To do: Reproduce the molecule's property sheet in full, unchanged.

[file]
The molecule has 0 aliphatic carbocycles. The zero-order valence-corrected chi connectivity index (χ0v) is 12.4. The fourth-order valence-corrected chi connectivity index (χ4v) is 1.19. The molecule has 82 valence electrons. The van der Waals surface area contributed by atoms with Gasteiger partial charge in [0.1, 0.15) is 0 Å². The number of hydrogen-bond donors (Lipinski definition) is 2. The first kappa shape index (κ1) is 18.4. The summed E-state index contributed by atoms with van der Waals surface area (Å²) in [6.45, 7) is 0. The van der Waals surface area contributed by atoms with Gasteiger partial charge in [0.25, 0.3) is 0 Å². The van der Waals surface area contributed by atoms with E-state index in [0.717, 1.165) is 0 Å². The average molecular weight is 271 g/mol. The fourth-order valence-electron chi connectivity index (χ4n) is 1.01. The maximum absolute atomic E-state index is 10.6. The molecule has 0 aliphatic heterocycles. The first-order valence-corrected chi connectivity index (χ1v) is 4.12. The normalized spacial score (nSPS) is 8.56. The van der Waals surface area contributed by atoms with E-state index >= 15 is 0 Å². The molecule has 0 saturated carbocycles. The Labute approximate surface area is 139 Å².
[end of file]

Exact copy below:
The molecule has 0 aliphatic carbocycles. The zero-order valence-corrected chi connectivity index (χ0v) is 12.4. The fourth-order valence-corrected chi connectivity index (χ4v) is 1.19. The molecule has 82 valence electrons. The van der Waals surface area contributed by atoms with Gasteiger partial charge in [0.1, 0.15) is 0 Å². The number of hydrogen-bond donors (Lipinski definition) is 2. The first kappa shape index (κ1) is 18.4. The summed E-state index contributed by atoms with van der Waals surface area (Å²) in [6.45, 7) is 0. The van der Waals surface area contributed by atoms with Gasteiger partial charge in [0.25, 0.3) is 0 Å². The van der Waals surface area contributed by atoms with E-state index in [0.717, 1.165) is 0 Å². The average molecular weight is 271 g/mol. The fourth-order valence-electron chi connectivity index (χ4n) is 1.01. The maximum absolute atomic E-state index is 10.6. The molecule has 0 aliphatic heterocycles. The first-order valence-corrected chi connectivity index (χ1v) is 4.12. The normalized spacial score (nSPS) is 8.56. The van der Waals surface area contributed by atoms with E-state index >= 15 is 0 Å². The molecule has 0 saturated carbocycles. The Labute approximate surface area is 139 Å².